The first time I internally realized Who the Eucharist is, I was completely awestruck.
I was at Mass at the local college's Newman Center chapel, sitting in the second row, sort of off to the side, daydreaming. I stared blankly at the white wall, drool probably forming a puddle in the pew in front of me as I knelt during the consecration. I don't remember exactly what I was thinking about, but it probably had something to do with how much I couldn't wait for this all to be over so I could go on with my life. And then, I heard the same words I'd heard a thousand times, and will hear thousands of times for the rest of my life:
"Behold the Lamb of God, who takes away the sins of the world."
My eyes shifted from the white wall to the Host held above the priest's head, and I lost my mind. I was given an overwhelming awareness of the presence of God, not only in, but as the Communion host before me. Trembling, I fumbled my way through the Communion line, worried the entire time that I would fall to the ground before I got to the front. And then, there He was, right in front of my face. My heart pounded before its Master; "My Lord and my God."
I returned to my seat in a daze, and if I recall correctly, I started to cry. I felt so loved, so blessed, so honored that the God of the ages would become so small, so vulnerable, that He would unite His flesh to mine. "Set me as a seal on your heart." Song of Songs 8:6
When people have asked me why I have tattoos if my body is a temple, I have had a difficult time processing what they're asking. When I think of a temple, I don't think of plain, untouched walls. Even the white-walled Newman Center chapel I mentioned earlier is riddled with religious art and icons and statues and even a stained glass window. Catholics are in the habit of decorating sacred spaces, not to degrade them, but to let all who enter see for Whom it is set apart.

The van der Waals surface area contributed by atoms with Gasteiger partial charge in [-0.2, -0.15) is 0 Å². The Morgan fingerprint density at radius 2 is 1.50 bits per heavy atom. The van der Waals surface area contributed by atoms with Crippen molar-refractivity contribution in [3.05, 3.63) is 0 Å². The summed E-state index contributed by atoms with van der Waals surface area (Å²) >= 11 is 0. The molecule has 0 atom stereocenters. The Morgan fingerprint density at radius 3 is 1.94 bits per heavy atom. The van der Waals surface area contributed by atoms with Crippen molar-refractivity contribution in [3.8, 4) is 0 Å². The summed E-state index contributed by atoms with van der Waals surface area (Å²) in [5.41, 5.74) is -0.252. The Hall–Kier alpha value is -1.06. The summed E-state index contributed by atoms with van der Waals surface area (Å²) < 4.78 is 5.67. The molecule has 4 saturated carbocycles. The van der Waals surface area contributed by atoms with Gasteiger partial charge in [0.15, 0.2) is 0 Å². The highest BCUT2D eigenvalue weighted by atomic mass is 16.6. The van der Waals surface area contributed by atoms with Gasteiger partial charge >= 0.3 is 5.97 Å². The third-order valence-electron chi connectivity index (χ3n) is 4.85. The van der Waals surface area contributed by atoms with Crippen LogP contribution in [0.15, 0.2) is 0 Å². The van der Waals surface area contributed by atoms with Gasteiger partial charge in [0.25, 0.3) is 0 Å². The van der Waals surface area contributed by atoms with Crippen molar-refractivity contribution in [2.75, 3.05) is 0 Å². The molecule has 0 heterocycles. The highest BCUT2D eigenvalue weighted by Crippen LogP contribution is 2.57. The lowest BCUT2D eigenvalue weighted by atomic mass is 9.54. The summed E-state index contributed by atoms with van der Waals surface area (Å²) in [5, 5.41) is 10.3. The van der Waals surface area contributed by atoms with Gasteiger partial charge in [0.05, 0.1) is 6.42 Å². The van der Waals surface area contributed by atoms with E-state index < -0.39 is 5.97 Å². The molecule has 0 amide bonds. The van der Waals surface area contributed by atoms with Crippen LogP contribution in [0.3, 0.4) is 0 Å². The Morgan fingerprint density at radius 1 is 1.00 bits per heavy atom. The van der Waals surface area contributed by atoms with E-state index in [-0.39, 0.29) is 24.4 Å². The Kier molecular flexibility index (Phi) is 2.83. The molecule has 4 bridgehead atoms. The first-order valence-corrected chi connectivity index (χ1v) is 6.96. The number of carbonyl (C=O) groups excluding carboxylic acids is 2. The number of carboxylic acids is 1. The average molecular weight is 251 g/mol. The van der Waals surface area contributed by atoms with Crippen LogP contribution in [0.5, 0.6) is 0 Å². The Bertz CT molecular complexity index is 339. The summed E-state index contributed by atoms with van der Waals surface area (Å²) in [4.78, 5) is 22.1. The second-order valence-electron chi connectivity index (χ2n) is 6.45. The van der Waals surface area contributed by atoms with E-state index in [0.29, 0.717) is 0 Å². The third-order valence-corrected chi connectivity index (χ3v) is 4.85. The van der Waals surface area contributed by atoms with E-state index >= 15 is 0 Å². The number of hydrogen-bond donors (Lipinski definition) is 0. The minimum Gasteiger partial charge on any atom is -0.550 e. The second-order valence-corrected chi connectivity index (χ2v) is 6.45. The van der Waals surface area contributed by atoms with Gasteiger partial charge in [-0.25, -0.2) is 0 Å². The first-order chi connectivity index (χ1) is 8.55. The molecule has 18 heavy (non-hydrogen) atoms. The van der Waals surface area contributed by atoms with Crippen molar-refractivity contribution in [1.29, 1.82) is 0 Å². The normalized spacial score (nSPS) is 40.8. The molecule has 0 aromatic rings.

So, it makes sense to me that every time I've wanted a tattoo, it's been because I want a permanent, visible reminder of Who I belong to, and who my body is set apart for. If my body belongs to Christ, let it be marked for Christ; if my body is a temple for the Holy Spirit, let its walls speak to His glory and power. "Set me as a seal on your heart, as a seal on your arm." Song of Songs 8:6
My body is a tabernacle; my Lord dwells here, physically, at least every Sunday, and sometimes during the week, in the gift of the Eucharist. I am glad to have the indelible marks of the sacraments on my soul, but I need indelible marks on my flesh, as a reminder to me and a sign to everyone who sees me that I belong to Jesus and not to this world.
My tattoos, in a way, unite my flesh to the concepts they represent. They remind me that Satan can be beaten, that God never gives up on me, that God keeps His promises even to broken people, and that God has power over the darkness in my life which is often suffocating.
My tattoos are not distractions from the purpose of my body; my tattoos enhance my experience of the One to whom my body and my soul belong.
And even more than my tattoos unite my flesh to the concepts they represent, the Eucharist unites the flesh of God to my own. This reality dazzles me, and I want nothing more than to surrender my whole flesh to the Lord who fashioned it. Just as churches and sanctuaries are often filled with statues gazing upward, paintings drawing us in, and relics kept in altars, let the marks on my body serve to remind all who see them who the Lord of this body is, and Whose House it is. Let them remind me that God is good to me, that He comes to save me, that His desire is for me, that the yearning of His flesh and soul is to be in communion with my own. Let them serve the same purpose as works of art in any other temple belonging to the Lord.
And let me never forget that even should I die and the stars be thrust to the earth and the mountains crumble to dust, the love of the Lord for me will remain forever, more permanent than ink and deeper than every layer of skin.